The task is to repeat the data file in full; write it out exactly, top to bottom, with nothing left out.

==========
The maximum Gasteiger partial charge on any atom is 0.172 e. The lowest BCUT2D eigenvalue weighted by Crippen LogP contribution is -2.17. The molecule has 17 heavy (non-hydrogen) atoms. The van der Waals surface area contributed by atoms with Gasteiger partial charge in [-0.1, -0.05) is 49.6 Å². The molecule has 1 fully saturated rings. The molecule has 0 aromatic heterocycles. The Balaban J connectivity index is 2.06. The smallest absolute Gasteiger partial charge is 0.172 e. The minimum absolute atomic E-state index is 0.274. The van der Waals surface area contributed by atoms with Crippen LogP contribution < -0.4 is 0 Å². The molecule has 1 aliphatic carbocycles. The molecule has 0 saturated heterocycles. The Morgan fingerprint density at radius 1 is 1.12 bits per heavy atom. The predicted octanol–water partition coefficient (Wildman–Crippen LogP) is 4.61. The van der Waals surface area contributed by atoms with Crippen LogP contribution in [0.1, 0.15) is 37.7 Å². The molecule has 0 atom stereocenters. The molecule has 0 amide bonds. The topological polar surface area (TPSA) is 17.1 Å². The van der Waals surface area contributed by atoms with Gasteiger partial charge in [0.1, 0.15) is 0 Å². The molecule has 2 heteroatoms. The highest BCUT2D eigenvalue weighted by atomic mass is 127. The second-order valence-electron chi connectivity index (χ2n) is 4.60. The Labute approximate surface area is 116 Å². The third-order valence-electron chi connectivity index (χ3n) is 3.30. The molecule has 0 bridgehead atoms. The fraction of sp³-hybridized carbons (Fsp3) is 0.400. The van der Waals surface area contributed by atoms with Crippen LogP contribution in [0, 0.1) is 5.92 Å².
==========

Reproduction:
The maximum Gasteiger partial charge on any atom is 0.172 e. The lowest BCUT2D eigenvalue weighted by Crippen LogP contribution is -2.17. The molecule has 17 heavy (non-hydrogen) atoms. The van der Waals surface area contributed by atoms with Gasteiger partial charge in [-0.1, -0.05) is 49.6 Å². The molecule has 1 fully saturated rings. The molecule has 0 aromatic heterocycles. The Balaban J connectivity index is 2.06. The smallest absolute Gasteiger partial charge is 0.172 e. The minimum absolute atomic E-state index is 0.274. The van der Waals surface area contributed by atoms with Crippen LogP contribution < -0.4 is 0 Å². The molecule has 1 aliphatic carbocycles. The molecule has 0 saturated heterocycles. The Morgan fingerprint density at radius 1 is 1.12 bits per heavy atom. The predicted octanol–water partition coefficient (Wildman–Crippen LogP) is 4.61. The van der Waals surface area contributed by atoms with Crippen LogP contribution in [0.1, 0.15) is 37.7 Å². The molecule has 0 atom stereocenters. The molecule has 0 amide bonds. The topological polar surface area (TPSA) is 17.1 Å². The van der Waals surface area contributed by atoms with Gasteiger partial charge in [0.1, 0.15) is 0 Å². The molecule has 2 heteroatoms. The highest BCUT2D eigenvalue weighted by atomic mass is 127. The second-order valence-electron chi connectivity index (χ2n) is 4.60. The Labute approximate surface area is 116 Å². The third-order valence-electron chi connectivity index (χ3n) is 3.30. The molecule has 0 bridgehead atoms. The fraction of sp³-hybridized carbons (Fsp3) is 0.400. The van der Waals surface area contributed by atoms with Crippen LogP contribution in [0, 0.1) is 5.92 Å².